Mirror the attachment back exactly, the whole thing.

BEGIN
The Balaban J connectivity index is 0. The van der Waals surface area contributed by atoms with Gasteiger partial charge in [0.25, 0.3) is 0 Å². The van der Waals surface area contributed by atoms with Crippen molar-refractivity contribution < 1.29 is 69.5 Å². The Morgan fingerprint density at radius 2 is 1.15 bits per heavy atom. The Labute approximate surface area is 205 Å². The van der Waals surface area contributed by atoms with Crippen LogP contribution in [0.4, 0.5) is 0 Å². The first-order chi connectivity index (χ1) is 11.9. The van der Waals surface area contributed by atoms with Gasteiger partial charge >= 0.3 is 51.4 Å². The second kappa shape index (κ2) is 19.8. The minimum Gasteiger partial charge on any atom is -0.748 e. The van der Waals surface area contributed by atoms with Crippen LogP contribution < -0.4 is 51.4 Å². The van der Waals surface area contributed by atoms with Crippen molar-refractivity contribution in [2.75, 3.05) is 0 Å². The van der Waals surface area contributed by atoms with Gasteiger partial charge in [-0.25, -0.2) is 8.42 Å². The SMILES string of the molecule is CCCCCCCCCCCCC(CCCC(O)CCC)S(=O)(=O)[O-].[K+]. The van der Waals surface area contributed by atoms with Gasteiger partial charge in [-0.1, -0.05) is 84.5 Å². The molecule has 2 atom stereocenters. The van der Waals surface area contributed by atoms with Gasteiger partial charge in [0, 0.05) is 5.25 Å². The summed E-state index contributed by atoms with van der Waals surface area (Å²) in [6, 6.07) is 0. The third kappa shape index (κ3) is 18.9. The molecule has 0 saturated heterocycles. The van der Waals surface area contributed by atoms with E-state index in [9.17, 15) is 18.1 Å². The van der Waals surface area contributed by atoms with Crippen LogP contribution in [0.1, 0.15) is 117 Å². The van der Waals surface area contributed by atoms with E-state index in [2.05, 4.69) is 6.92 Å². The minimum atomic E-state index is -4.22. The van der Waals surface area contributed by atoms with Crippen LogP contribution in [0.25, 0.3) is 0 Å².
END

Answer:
The Balaban J connectivity index is 0. The van der Waals surface area contributed by atoms with Gasteiger partial charge in [0.25, 0.3) is 0 Å². The van der Waals surface area contributed by atoms with Crippen molar-refractivity contribution < 1.29 is 69.5 Å². The Morgan fingerprint density at radius 2 is 1.15 bits per heavy atom. The Labute approximate surface area is 205 Å². The van der Waals surface area contributed by atoms with Crippen LogP contribution in [0.4, 0.5) is 0 Å². The first-order chi connectivity index (χ1) is 11.9. The van der Waals surface area contributed by atoms with Gasteiger partial charge >= 0.3 is 51.4 Å². The second kappa shape index (κ2) is 19.8. The minimum Gasteiger partial charge on any atom is -0.748 e. The van der Waals surface area contributed by atoms with Crippen LogP contribution < -0.4 is 51.4 Å². The van der Waals surface area contributed by atoms with Crippen molar-refractivity contribution in [2.75, 3.05) is 0 Å². The van der Waals surface area contributed by atoms with Gasteiger partial charge in [-0.25, -0.2) is 8.42 Å². The SMILES string of the molecule is CCCCCCCCCCCCC(CCCC(O)CCC)S(=O)(=O)[O-].[K+]. The van der Waals surface area contributed by atoms with Gasteiger partial charge in [-0.1, -0.05) is 84.5 Å². The molecule has 2 atom stereocenters. The van der Waals surface area contributed by atoms with Gasteiger partial charge in [0, 0.05) is 5.25 Å². The summed E-state index contributed by atoms with van der Waals surface area (Å²) in [6, 6.07) is 0. The third kappa shape index (κ3) is 18.9. The molecule has 0 saturated heterocycles. The van der Waals surface area contributed by atoms with E-state index in [9.17, 15) is 18.1 Å². The van der Waals surface area contributed by atoms with Crippen LogP contribution in [0.1, 0.15) is 117 Å². The van der Waals surface area contributed by atoms with E-state index in [2.05, 4.69) is 6.92 Å². The minimum atomic E-state index is -4.22. The van der Waals surface area contributed by atoms with Crippen LogP contribution in [0.25, 0.3) is 0 Å².